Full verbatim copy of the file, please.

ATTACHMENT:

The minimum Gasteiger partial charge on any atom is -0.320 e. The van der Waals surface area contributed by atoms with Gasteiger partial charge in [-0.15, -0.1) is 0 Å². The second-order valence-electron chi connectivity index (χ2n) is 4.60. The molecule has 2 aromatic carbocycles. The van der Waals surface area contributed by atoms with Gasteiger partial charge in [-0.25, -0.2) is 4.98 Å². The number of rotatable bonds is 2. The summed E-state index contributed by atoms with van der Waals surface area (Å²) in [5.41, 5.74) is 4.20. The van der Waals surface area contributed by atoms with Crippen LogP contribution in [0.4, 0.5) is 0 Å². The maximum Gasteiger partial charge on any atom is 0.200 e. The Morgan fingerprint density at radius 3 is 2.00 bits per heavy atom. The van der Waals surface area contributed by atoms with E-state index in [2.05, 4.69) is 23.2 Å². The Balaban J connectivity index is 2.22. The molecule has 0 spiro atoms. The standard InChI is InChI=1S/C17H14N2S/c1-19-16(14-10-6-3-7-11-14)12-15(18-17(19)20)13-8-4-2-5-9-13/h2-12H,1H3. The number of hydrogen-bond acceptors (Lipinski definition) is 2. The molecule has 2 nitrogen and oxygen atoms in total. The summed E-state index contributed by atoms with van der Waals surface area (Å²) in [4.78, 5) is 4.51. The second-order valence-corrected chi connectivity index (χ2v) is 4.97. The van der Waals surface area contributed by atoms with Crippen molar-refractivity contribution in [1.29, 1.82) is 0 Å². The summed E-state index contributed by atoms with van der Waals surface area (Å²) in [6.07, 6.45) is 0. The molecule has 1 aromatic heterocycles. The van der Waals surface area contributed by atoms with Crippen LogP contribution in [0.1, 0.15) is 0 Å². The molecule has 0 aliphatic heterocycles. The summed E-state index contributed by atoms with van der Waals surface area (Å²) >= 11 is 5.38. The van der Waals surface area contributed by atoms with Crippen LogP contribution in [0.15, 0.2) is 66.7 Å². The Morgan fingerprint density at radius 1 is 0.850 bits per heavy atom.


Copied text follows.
The minimum Gasteiger partial charge on any atom is -0.320 e. The van der Waals surface area contributed by atoms with Gasteiger partial charge in [-0.15, -0.1) is 0 Å². The second-order valence-electron chi connectivity index (χ2n) is 4.60. The molecule has 2 aromatic carbocycles. The van der Waals surface area contributed by atoms with Gasteiger partial charge in [-0.25, -0.2) is 4.98 Å². The number of rotatable bonds is 2. The summed E-state index contributed by atoms with van der Waals surface area (Å²) in [5.41, 5.74) is 4.20. The van der Waals surface area contributed by atoms with Crippen LogP contribution in [0.4, 0.5) is 0 Å². The maximum Gasteiger partial charge on any atom is 0.200 e. The Morgan fingerprint density at radius 3 is 2.00 bits per heavy atom. The van der Waals surface area contributed by atoms with E-state index in [2.05, 4.69) is 23.2 Å². The Balaban J connectivity index is 2.22. The molecule has 0 spiro atoms. The standard InChI is InChI=1S/C17H14N2S/c1-19-16(14-10-6-3-7-11-14)12-15(18-17(19)20)13-8-4-2-5-9-13/h2-12H,1H3. The number of hydrogen-bond acceptors (Lipinski definition) is 2. The molecule has 2 nitrogen and oxygen atoms in total. The summed E-state index contributed by atoms with van der Waals surface area (Å²) in [4.78, 5) is 4.51. The second-order valence-corrected chi connectivity index (χ2v) is 4.97. The van der Waals surface area contributed by atoms with Crippen molar-refractivity contribution in [1.29, 1.82) is 0 Å². The summed E-state index contributed by atoms with van der Waals surface area (Å²) in [6.07, 6.45) is 0. The molecule has 1 aromatic heterocycles. The van der Waals surface area contributed by atoms with Crippen LogP contribution in [0.1, 0.15) is 0 Å². The molecule has 0 aliphatic heterocycles. The summed E-state index contributed by atoms with van der Waals surface area (Å²) >= 11 is 5.38. The van der Waals surface area contributed by atoms with Crippen LogP contribution in [0.15, 0.2) is 66.7 Å². The Morgan fingerprint density at radius 1 is 0.850 bits per heavy atom.